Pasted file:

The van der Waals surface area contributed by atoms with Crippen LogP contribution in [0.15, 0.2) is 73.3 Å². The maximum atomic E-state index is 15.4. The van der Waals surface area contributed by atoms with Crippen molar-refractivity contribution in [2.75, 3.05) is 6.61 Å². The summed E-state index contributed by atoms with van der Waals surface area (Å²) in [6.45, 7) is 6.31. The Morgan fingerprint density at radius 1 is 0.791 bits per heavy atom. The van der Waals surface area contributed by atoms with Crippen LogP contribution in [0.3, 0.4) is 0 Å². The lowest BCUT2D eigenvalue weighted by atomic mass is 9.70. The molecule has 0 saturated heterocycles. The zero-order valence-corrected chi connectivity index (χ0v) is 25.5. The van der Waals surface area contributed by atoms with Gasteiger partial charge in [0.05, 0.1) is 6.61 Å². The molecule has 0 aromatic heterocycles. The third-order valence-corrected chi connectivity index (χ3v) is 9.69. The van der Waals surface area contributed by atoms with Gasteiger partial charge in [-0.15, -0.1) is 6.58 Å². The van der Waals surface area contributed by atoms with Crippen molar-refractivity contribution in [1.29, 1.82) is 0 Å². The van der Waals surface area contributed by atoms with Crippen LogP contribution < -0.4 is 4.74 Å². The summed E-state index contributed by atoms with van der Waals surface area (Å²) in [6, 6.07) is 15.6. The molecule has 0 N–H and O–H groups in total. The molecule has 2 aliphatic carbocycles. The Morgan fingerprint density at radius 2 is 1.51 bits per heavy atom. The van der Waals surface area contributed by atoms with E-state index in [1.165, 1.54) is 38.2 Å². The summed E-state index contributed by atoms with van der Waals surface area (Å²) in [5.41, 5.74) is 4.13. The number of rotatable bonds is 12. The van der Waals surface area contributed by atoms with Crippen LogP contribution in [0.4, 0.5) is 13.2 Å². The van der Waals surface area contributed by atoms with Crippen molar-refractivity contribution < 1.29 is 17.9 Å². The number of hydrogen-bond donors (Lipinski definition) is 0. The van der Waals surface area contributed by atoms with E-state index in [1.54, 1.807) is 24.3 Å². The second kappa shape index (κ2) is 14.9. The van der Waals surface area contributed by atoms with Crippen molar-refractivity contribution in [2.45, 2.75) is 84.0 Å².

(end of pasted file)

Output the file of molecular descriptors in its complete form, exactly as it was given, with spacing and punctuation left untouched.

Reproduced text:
The van der Waals surface area contributed by atoms with Crippen LogP contribution in [0.15, 0.2) is 73.3 Å². The maximum atomic E-state index is 15.4. The van der Waals surface area contributed by atoms with Crippen molar-refractivity contribution in [2.75, 3.05) is 6.61 Å². The summed E-state index contributed by atoms with van der Waals surface area (Å²) in [6.45, 7) is 6.31. The Morgan fingerprint density at radius 1 is 0.791 bits per heavy atom. The van der Waals surface area contributed by atoms with Crippen LogP contribution in [0.3, 0.4) is 0 Å². The lowest BCUT2D eigenvalue weighted by atomic mass is 9.70. The molecule has 0 saturated heterocycles. The zero-order valence-corrected chi connectivity index (χ0v) is 25.5. The van der Waals surface area contributed by atoms with Gasteiger partial charge in [0.05, 0.1) is 6.61 Å². The molecule has 0 aromatic heterocycles. The third-order valence-corrected chi connectivity index (χ3v) is 9.69. The van der Waals surface area contributed by atoms with Gasteiger partial charge in [-0.15, -0.1) is 6.58 Å². The van der Waals surface area contributed by atoms with Crippen molar-refractivity contribution in [1.29, 1.82) is 0 Å². The van der Waals surface area contributed by atoms with Crippen LogP contribution < -0.4 is 4.74 Å². The summed E-state index contributed by atoms with van der Waals surface area (Å²) in [6, 6.07) is 15.6. The molecule has 0 N–H and O–H groups in total. The molecule has 2 aliphatic carbocycles. The Morgan fingerprint density at radius 2 is 1.51 bits per heavy atom. The van der Waals surface area contributed by atoms with E-state index in [1.165, 1.54) is 38.2 Å². The summed E-state index contributed by atoms with van der Waals surface area (Å²) in [5.41, 5.74) is 4.13. The number of rotatable bonds is 12. The van der Waals surface area contributed by atoms with Crippen LogP contribution in [0.4, 0.5) is 13.2 Å². The van der Waals surface area contributed by atoms with Crippen molar-refractivity contribution < 1.29 is 17.9 Å². The number of hydrogen-bond donors (Lipinski definition) is 0. The van der Waals surface area contributed by atoms with E-state index in [1.54, 1.807) is 24.3 Å². The second kappa shape index (κ2) is 14.9. The van der Waals surface area contributed by atoms with Crippen molar-refractivity contribution in [2.45, 2.75) is 84.0 Å².